4 Truths about Exploitation from the Chiang Mai Red Light District

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How could red and green Christmas lights, a symbol of home and hope to many, represent such a horrific alternate universe? Last week, my study abroad program went on a tour of the Chiang Mai Red Light District, an area in the Northern Thai city famous for a booming sex industry.

Sex trafficking.



Each of these terms that we use to describe the injustice we are fighting are much more fluid and complicated than we would like to admit. While there is a whole lot of unknowns about exploitation, there are a few truths I have come to know. To give us a better understanding of the injustices we are fighting with Dressember, I have outlined four small truths I have come to learn about exploitation through my study abroad experience in Thailand.

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1. Exploitation is right under our noses.

As we walked down a main tourist street in the city, it was filled with hotels, massage parlors, bars, and more. Some places of exploitation were blatantly obvious, while some remained completely unknown to the swarms of tourists and local residents. Our professor, a long time friend to the exploited in this area, gave us unique insight into the issue. She pointed out things that would otherwise go unnoticed. She led us on foot down the streets and alleyways of the city, the very streets her and her husband have spent years on, building relationships with girls in the sex industry. We could learn every possible statistic on exploitation in the classroom, but that pales in comparison to learning from her first-hand experience. Though prostitution is illegal in Thailand, a single street could have an upwards of 80 sex establishments. Other forms of exploitation can be right under our noses too. More specifically, it can be in our closets, down our streets, and on our social media. The list goes on.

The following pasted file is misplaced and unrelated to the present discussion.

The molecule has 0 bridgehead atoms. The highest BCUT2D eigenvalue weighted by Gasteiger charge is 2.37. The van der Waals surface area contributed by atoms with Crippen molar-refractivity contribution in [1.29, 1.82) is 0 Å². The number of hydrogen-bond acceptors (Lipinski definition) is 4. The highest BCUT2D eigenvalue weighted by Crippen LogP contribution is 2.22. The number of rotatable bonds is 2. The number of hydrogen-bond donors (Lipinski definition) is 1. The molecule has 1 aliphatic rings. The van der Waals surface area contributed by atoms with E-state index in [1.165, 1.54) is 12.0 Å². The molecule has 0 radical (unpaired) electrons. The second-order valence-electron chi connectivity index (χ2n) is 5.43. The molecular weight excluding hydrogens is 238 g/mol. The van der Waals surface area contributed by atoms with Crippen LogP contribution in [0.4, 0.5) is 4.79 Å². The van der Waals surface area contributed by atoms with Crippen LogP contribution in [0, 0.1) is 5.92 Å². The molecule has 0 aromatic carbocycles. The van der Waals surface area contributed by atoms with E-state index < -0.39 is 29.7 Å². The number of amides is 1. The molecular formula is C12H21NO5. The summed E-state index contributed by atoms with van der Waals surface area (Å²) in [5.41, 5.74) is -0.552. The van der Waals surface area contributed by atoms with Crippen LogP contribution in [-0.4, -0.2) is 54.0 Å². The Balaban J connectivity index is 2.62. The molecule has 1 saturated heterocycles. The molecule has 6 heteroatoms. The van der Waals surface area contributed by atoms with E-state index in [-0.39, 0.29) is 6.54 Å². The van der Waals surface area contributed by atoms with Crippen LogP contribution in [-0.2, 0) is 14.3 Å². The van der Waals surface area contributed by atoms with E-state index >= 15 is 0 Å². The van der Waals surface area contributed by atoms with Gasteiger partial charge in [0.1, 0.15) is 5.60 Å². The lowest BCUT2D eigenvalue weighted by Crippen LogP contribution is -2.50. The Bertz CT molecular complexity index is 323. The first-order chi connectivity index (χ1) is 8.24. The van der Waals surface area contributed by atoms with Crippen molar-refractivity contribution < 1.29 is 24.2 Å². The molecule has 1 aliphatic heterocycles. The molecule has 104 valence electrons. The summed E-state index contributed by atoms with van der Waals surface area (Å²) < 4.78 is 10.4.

2. There is more than one way to fight exploitation, and they all play a significant role.

Through the many organizations I have visited and heard about, I have seen a diverse variety in how this issue is being combatted. Approaches to human trafficking can be anything from preventing it from happening to new victims, providing after-care and rehabilitation to survivors, seeking alternative employment opportunities for victims, to raiding brothels. Sometimes it can be tempting to condemn different ways that people are fighting against exploitation in the quest to find the “ultimate and best solution.” The thing is, I don’t believe there is such a thing as one sure-fire solution. While we should be assessing the effectiveness of different solutions, it is important to remember we are all in this fight together. The more we support, encourage, and share with one another as a community of world-changers, the better we will become at addressing exploitation. There is room at the table for sustainable approaches that are different from one another.